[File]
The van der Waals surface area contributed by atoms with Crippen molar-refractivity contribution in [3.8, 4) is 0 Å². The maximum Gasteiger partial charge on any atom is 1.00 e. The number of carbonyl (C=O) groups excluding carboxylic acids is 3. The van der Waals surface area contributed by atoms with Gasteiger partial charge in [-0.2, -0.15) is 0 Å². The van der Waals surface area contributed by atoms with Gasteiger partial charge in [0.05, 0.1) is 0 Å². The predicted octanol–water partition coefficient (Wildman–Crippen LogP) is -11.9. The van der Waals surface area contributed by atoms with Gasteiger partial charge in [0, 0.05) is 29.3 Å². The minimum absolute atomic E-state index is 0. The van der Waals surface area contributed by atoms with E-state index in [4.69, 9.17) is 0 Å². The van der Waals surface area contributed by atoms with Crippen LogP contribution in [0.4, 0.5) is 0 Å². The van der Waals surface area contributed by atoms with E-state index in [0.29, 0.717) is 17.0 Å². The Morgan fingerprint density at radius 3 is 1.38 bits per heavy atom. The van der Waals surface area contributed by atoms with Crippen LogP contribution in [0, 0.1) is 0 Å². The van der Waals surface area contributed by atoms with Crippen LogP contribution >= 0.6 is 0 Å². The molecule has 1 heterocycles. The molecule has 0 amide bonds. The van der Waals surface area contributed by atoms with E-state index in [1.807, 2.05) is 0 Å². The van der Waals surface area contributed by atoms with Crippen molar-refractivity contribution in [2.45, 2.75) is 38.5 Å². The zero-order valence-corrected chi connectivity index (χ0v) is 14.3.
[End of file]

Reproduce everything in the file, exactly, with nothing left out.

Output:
The van der Waals surface area contributed by atoms with Crippen molar-refractivity contribution in [3.8, 4) is 0 Å². The maximum Gasteiger partial charge on any atom is 1.00 e. The number of carbonyl (C=O) groups excluding carboxylic acids is 3. The van der Waals surface area contributed by atoms with Gasteiger partial charge in [-0.2, -0.15) is 0 Å². The van der Waals surface area contributed by atoms with Gasteiger partial charge in [0.05, 0.1) is 0 Å². The predicted octanol–water partition coefficient (Wildman–Crippen LogP) is -11.9. The van der Waals surface area contributed by atoms with Gasteiger partial charge in [0, 0.05) is 29.3 Å². The minimum absolute atomic E-state index is 0. The van der Waals surface area contributed by atoms with E-state index in [4.69, 9.17) is 0 Å². The van der Waals surface area contributed by atoms with Crippen LogP contribution in [0.4, 0.5) is 0 Å². The van der Waals surface area contributed by atoms with E-state index in [0.29, 0.717) is 17.0 Å². The Morgan fingerprint density at radius 3 is 1.38 bits per heavy atom. The van der Waals surface area contributed by atoms with Crippen LogP contribution in [0, 0.1) is 0 Å². The van der Waals surface area contributed by atoms with Crippen LogP contribution >= 0.6 is 0 Å². The molecule has 1 heterocycles. The molecule has 0 amide bonds. The van der Waals surface area contributed by atoms with E-state index in [1.807, 2.05) is 0 Å². The van der Waals surface area contributed by atoms with Crippen molar-refractivity contribution in [2.45, 2.75) is 38.5 Å². The zero-order valence-corrected chi connectivity index (χ0v) is 14.3.